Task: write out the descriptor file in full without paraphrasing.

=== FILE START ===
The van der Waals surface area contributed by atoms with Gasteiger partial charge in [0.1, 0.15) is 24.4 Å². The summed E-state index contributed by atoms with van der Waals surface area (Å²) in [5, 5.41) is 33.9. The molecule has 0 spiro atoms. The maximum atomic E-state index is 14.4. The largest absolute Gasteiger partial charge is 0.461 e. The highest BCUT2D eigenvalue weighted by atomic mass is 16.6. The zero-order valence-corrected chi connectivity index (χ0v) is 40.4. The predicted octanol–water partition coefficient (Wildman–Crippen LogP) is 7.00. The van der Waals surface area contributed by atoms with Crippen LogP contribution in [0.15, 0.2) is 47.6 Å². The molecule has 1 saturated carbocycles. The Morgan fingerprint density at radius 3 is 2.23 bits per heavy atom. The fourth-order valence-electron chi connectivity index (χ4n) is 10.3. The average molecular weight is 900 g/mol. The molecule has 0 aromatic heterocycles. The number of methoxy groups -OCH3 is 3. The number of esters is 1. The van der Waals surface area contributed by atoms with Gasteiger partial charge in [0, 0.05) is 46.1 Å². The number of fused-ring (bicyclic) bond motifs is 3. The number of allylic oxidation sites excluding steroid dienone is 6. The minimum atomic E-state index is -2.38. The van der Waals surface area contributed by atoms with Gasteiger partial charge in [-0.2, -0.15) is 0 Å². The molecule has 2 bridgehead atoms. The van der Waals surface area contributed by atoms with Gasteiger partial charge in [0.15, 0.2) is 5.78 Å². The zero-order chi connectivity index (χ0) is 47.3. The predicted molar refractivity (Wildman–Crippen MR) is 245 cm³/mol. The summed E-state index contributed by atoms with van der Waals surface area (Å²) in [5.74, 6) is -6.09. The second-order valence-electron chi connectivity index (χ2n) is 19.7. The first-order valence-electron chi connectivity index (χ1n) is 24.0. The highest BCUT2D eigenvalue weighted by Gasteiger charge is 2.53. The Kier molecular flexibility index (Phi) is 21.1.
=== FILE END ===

The van der Waals surface area contributed by atoms with Gasteiger partial charge in [0.1, 0.15) is 24.4 Å². The summed E-state index contributed by atoms with van der Waals surface area (Å²) in [5, 5.41) is 33.9. The molecule has 0 spiro atoms. The maximum atomic E-state index is 14.4. The largest absolute Gasteiger partial charge is 0.461 e. The highest BCUT2D eigenvalue weighted by atomic mass is 16.6. The zero-order valence-corrected chi connectivity index (χ0v) is 40.4. The predicted octanol–water partition coefficient (Wildman–Crippen LogP) is 7.00. The van der Waals surface area contributed by atoms with Crippen LogP contribution in [0.15, 0.2) is 47.6 Å². The molecule has 1 saturated carbocycles. The Morgan fingerprint density at radius 3 is 2.23 bits per heavy atom. The fourth-order valence-electron chi connectivity index (χ4n) is 10.3. The average molecular weight is 900 g/mol. The molecule has 0 aromatic heterocycles. The number of methoxy groups -OCH3 is 3. The number of esters is 1. The van der Waals surface area contributed by atoms with Gasteiger partial charge in [0, 0.05) is 46.1 Å². The number of fused-ring (bicyclic) bond motifs is 3. The number of allylic oxidation sites excluding steroid dienone is 6. The minimum atomic E-state index is -2.38. The van der Waals surface area contributed by atoms with Gasteiger partial charge in [-0.2, -0.15) is 0 Å². The molecule has 2 bridgehead atoms. The van der Waals surface area contributed by atoms with Gasteiger partial charge in [0.15, 0.2) is 5.78 Å². The zero-order chi connectivity index (χ0) is 47.3. The predicted molar refractivity (Wildman–Crippen MR) is 245 cm³/mol. The summed E-state index contributed by atoms with van der Waals surface area (Å²) in [5.74, 6) is -6.09. The second-order valence-electron chi connectivity index (χ2n) is 19.7. The first-order valence-electron chi connectivity index (χ1n) is 24.0. The highest BCUT2D eigenvalue weighted by Gasteiger charge is 2.53. The Kier molecular flexibility index (Phi) is 21.1.